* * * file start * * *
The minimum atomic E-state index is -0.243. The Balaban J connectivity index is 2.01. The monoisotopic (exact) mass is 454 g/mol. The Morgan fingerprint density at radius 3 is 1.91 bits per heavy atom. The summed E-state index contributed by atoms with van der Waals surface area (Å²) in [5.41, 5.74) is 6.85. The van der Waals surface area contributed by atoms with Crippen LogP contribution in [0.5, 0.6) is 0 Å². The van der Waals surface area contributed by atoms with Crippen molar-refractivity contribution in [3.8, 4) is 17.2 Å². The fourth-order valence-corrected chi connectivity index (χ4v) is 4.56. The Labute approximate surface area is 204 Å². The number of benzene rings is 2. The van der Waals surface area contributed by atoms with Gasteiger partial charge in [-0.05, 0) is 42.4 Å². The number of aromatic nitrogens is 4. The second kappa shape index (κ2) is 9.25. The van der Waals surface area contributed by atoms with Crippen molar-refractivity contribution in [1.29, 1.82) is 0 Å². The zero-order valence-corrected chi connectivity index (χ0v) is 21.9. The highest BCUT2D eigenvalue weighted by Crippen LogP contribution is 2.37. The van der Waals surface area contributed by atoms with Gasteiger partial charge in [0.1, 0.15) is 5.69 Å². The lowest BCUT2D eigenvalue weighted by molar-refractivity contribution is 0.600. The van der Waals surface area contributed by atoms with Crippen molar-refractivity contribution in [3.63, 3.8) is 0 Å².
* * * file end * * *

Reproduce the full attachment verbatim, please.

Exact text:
The minimum atomic E-state index is -0.243. The Balaban J connectivity index is 2.01. The monoisotopic (exact) mass is 454 g/mol. The Morgan fingerprint density at radius 3 is 1.91 bits per heavy atom. The summed E-state index contributed by atoms with van der Waals surface area (Å²) in [5.41, 5.74) is 6.85. The van der Waals surface area contributed by atoms with Crippen LogP contribution in [0.5, 0.6) is 0 Å². The van der Waals surface area contributed by atoms with Crippen molar-refractivity contribution in [3.8, 4) is 17.2 Å². The fourth-order valence-corrected chi connectivity index (χ4v) is 4.56. The Labute approximate surface area is 204 Å². The number of benzene rings is 2. The van der Waals surface area contributed by atoms with Gasteiger partial charge in [-0.05, 0) is 42.4 Å². The number of aromatic nitrogens is 4. The second kappa shape index (κ2) is 9.25. The van der Waals surface area contributed by atoms with Crippen molar-refractivity contribution in [1.29, 1.82) is 0 Å². The zero-order valence-corrected chi connectivity index (χ0v) is 21.9. The highest BCUT2D eigenvalue weighted by Crippen LogP contribution is 2.37. The van der Waals surface area contributed by atoms with Gasteiger partial charge in [0.1, 0.15) is 5.69 Å². The lowest BCUT2D eigenvalue weighted by molar-refractivity contribution is 0.600. The van der Waals surface area contributed by atoms with Crippen molar-refractivity contribution in [3.63, 3.8) is 0 Å².